South Korea-based, Samsung Electronics lost out to archrival Apple Inc. at the end of a longstanding patent dispute that ended this weekend. The jury's decision proved to be a major blow to Samsung's hopes. Samsung was also ordered to shell out at a heavy compensation to Apple. Now, Samsung has posted an internal memo on its global website, reflecting the company's position after the verdict.

Apple and Samsung in a legal limbo

Samsung is “very disappointed” with the verdict

The memo reads: “We initially proposed to negotiate with Apple instead of going to court, as they had been one of our most important customers. However, Apple pressed on with a lawsuit, and we have had little choice but to counter-sue, so that we can protect our company.

Certainly, we are very disappointed by the verdict at the US District Court for the Northern District of California (NDCA), and it is regrettable that the verdict has caused concern amongst our employees, as well as our loyal customers.

However, the judge’s final ruling remains, along with a number of other procedures. We will continue to do our utmost until our arguments have been accepted.

The NDCA verdict starkly contrasts decisions made by courts in a number of other countries, such as the United Kingdom, the Netherlands, Germany, and Korea, which have previously ruled that we did not copy Apple’s designs. These courts also recognized our arguments concerning our standards patents.

History has shown there has yet to be a company that has won the hearts and minds of consumers and achieved continuous growth, when its primary means to competition has been the outright abuse of patent law, not the pursuit of innovation.

We trust that the consumers and the market will side with those who prioritize innovation over litigation, and we will prove this beyond doubt“.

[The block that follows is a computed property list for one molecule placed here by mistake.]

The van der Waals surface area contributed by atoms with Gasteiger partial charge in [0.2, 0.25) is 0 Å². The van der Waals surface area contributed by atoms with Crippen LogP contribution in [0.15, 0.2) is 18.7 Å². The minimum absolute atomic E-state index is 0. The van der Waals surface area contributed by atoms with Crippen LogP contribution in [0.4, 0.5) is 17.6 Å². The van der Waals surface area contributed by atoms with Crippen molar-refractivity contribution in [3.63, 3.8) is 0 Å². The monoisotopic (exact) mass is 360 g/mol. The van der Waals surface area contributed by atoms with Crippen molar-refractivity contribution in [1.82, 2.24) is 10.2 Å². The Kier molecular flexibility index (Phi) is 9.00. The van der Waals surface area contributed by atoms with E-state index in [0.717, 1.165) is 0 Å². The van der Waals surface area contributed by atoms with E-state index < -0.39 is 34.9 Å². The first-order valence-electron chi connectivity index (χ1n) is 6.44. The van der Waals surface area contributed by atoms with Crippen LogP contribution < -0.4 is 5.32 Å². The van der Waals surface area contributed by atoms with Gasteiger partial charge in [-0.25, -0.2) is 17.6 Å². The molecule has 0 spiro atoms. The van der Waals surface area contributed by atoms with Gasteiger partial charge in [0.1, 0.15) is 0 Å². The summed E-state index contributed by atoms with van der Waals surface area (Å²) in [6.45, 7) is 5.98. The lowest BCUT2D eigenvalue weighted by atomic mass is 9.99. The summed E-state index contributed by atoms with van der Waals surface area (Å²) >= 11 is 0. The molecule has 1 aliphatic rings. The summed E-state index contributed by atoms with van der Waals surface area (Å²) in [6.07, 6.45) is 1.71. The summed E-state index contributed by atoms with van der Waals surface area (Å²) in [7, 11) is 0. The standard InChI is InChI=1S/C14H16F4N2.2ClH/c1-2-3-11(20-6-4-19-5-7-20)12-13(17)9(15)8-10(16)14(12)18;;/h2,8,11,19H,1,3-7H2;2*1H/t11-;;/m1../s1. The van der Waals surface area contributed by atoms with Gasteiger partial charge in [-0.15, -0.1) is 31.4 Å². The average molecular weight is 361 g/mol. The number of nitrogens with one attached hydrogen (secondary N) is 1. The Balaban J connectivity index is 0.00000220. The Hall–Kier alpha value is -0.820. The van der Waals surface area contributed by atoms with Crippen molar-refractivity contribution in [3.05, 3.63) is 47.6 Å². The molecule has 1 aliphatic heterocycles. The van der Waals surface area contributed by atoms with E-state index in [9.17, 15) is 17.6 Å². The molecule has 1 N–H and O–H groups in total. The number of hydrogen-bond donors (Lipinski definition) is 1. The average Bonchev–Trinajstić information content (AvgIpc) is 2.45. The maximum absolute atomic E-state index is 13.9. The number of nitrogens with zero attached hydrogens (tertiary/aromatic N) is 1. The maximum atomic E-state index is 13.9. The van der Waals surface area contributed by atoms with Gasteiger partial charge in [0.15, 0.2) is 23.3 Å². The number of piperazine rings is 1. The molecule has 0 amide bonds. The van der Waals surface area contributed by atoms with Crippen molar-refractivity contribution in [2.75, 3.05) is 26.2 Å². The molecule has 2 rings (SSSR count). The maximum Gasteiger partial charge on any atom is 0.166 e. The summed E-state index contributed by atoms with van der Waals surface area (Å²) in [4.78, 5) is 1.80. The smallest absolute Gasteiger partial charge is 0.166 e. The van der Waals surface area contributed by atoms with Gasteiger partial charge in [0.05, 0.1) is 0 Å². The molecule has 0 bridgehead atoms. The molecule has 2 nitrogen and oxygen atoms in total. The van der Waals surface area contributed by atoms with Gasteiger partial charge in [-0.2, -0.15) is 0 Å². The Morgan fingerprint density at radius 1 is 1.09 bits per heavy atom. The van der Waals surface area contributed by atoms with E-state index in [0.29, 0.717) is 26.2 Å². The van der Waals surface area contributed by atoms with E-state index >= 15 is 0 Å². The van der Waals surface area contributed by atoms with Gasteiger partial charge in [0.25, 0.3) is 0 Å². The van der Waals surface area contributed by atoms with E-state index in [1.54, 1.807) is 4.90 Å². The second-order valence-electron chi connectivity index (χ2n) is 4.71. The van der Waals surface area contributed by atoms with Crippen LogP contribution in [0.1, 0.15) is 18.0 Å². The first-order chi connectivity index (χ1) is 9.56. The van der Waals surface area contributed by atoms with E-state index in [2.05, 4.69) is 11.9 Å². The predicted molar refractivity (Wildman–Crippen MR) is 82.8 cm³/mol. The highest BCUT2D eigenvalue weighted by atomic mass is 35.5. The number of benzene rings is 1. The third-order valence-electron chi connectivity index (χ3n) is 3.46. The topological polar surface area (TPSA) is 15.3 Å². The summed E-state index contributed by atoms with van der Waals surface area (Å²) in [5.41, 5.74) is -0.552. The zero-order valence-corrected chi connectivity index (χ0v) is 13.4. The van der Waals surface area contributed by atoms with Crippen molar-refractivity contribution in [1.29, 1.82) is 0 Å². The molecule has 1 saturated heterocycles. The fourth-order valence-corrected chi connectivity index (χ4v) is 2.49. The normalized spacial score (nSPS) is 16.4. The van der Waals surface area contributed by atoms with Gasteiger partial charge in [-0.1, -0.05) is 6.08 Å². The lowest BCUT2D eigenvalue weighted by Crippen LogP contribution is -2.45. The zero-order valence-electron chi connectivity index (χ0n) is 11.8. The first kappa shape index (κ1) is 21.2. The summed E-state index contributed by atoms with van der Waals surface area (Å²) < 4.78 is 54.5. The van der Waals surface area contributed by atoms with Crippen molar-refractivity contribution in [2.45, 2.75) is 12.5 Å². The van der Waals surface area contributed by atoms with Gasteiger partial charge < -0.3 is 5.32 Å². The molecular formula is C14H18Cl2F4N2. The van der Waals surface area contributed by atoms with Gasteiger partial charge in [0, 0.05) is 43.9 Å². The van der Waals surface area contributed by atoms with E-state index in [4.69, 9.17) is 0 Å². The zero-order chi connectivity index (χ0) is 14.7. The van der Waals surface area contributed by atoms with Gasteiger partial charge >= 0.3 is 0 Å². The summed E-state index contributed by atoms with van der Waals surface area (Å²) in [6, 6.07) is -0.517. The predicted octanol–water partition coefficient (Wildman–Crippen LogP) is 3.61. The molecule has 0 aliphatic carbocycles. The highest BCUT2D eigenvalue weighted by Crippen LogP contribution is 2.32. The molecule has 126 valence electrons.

In the internal memo, Samsung Electronics says that when Apple “pressed on with a lawsuit”, leaving them with “little choice but to counter-sue, so that we can protect our company“. The memo further has the South Korean giant revealing that the verdict at the US District Court for the Northern District of California (NDCA) has got them “very disappointed”. Samsung adds that it will continue to do the most it can, until the court accepts its arguments.

Interestingly, Samsung highlights here that the decision of the NDCA has been in stark contrast with the verdicts penned at courts in United Kingdom, the Netherlands, Germany, and Korea. In these countries, it had been ruled that Samsung did not copy Apple's designs. “These courts also recognized our arguments concerning our standards patents”.

While the verdict had most things going in Apple's favour, the court did not side with Apple in the case of its patent infringement claim aimed towards the design elements of the iPad. Apple had directed allegations towards Samsung's Galaxy Tab 10.1. In an earlier instance, Apple had been ordered by Judge Colin Birss to publish a notice on its UK website and in British newspapers, informing consumers to the effect that the Galaxy Tab's design has not been copied from the iPad. Samsung is now working towards getting the ban lifted on the sales of its Galaxy Tab 10.1 in the US.

In his email, Apple CEO Cook wrote how that the lawsuit has been about values, more importantly than about patents or money. He adds that the lawsuit came into being only after repeatedly asking Samsung to stop copying Apple's work. 

In a decision that the jury came up with on Friday, it had been asserted that Samsung infringed on Apple's technologies which it used to create its iPhone and iPad. Samsung, however, is expected to appeal on the decision. In what would also come as a blow to Samsung's ambitions in the US, Apple has also demanded in its appeal that Samsung withdraw its most popular smartphones and tablets from the US market.

Apple and Samsung were friends once and share a complex relationship as Samsung is a key components supplier to Apple. Only recently was it reported that a British judge in his ruling affirmed that Samsung's Galaxy tablets did not infringe Apple's designs for the iPad, because they were “not as cool”. It was Judge Colin Birss, who noted in his High Court judgment that the Galaxy tablets were part of the “same family as the Apple design” when seen from the front. However, Samsung products, he noted, were “very thin, almost insubstantial members of that family with unusual details on the back”.

The chief executives of the two companies also met recently in what essentially had been a court-directed mediation. The court-directed mediation at the time was being perceived as an attempt to help the companies iron out all their differences and was to be overseen by US Magistrate Judge Joseph Spero. 

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